In a continuation of Colorado College’s First Monday tradition, on Sept. 23, 2019, the school hosted Professor Robin D.G. Kelley to speak on the topic “Whose University: Third World Studies Against the Neoliberal Turn.” Kelley’s experience as a professor of history at the University of California at Los Angelesgave him a unique perspective on this particular topic, which straddles the boundary between history, current events, and the complex politics of higher education.

Photo by Daniel Sarché

The speech began with Kelley addressing the work of student protestors in the 1960s who demanded that colleges and universities provide opportunities for the study of marginalized groups, resulting in the establishment of what would become modern ethnic and gender studies departments. These protests, despite their eventual success, were often confronted with stiff resistance from conservatives, and some endured brutal crackdowns from local police.

Beginning in the 1970s, a combination of economic crisis, political pressure from conservative groups, and the rising power of social movements resulted in a notable political shift — what we now recognize as “neoliberalism.” This new political ideology focused on the expansion of capitalist values, the cutting of social programs, and the establishment of a more globalized economy. Despite giving lip service to diversity and progressive social legislation, many proponents of neoliberalism were deeply opposed to the social movements fostered and supported by universities, and proceeded to attack higher education as a whole. These attacks focused on the newly established departments of gender and ethnic studies, driving many of them out of the universities where they had just been created, and preventing their spread.

  Throughout the 1980s and early ‘90s, Neoliberal ideas sank further into the American political sphere, resulting in further cuts to social programs, greater privatization, and the continued marginalization of both ethnic minorities and labor groups. While these ideas were protested on college campuses, there appeared to be little to no effect on the greater political scene.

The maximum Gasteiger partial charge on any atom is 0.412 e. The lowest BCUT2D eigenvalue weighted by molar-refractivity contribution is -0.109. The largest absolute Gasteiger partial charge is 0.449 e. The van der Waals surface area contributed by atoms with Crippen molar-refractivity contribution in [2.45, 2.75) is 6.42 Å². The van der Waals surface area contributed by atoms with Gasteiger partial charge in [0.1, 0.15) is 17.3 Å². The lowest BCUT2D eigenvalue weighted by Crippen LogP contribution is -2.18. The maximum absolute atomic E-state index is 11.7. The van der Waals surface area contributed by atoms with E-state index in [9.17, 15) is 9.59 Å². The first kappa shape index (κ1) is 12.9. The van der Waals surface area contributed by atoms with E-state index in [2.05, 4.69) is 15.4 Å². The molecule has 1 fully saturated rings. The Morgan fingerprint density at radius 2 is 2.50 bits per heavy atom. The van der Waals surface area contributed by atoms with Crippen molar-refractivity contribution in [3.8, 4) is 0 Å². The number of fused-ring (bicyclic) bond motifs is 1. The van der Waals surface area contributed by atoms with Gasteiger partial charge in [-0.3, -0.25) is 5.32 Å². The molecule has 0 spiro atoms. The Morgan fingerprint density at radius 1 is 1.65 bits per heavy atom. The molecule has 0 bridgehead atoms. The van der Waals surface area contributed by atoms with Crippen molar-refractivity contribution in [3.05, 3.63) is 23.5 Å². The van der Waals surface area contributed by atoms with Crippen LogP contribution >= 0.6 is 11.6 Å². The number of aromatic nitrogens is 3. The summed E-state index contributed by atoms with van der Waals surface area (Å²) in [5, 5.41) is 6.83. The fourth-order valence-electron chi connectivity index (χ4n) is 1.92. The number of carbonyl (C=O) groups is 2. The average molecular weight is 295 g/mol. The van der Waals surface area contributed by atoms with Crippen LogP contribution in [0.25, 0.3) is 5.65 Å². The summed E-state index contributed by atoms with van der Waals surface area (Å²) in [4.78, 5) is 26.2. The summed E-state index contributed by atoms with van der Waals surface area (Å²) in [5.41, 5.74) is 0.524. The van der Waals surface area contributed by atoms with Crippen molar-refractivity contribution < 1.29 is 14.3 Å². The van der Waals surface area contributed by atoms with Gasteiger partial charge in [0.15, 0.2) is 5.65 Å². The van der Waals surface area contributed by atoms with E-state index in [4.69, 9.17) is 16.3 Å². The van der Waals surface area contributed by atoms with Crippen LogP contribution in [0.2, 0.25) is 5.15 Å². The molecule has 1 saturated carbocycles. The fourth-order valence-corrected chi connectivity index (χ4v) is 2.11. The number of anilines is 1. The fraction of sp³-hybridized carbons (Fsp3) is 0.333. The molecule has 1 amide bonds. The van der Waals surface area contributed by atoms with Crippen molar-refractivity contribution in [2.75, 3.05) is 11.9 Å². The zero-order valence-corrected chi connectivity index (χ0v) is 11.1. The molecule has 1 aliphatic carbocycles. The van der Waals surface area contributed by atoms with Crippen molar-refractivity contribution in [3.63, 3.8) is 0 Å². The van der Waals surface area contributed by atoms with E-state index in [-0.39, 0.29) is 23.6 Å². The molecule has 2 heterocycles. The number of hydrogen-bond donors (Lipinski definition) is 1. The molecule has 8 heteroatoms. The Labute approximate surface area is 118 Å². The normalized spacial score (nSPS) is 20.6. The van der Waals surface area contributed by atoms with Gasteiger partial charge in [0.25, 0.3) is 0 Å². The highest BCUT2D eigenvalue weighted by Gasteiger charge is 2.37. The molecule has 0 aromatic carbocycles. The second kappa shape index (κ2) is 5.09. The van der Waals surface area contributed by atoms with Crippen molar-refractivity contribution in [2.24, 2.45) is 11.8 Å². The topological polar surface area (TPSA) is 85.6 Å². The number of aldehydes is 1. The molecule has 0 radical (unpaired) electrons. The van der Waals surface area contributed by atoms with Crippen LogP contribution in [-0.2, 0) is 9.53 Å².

However, by the middle of the 1990s, neoliberal groups had begun to come around to the idea of ethnic and gender studies. As a result, these subjects began to crop up again in many colleges and universities, but this time with a neoliberal ethic. The spirit of radical protest and solidarity was gone, replaced by a capitalistic appreciation of diversity and difference as simply a way to sell more products to more people. 

  This “corporate diversity” was fiercely opposed by the very students whose protests had helped reestablish ethnic studies, and continues to be opposed by current students and teachers of the subject. These arguments within the departments were overshadowed by the greater “culture wars” in which gender and ethnic studies have become a flashpoint. 

   Kelley went on to explain that the students who fought for the inclusion of gender and ethnic studies in college course offerings would use similar tactics to oppose other oppressive actions — in many cases, using skills that they had learned in the classes for which they fought. The protest mentality and solidarity that these classes inspire is one of their most important effects. According to Kelley, it is a large part of why students across the country must continue to fight for these classes to return to their roots as incubators for engaged citizens. 

  This message clearly resonated with some students at CC. Over the past few days, students have gathered in both private conversation and in facilitated discussions, such as Shove Council, in order to continue thinking on Kelley’s words, and how they themselves can become more engaged with changing both higher education and the world. This speech has sparked conversation among people who need to be at the forefront of CC’s journey toward inclusion — CC students.  

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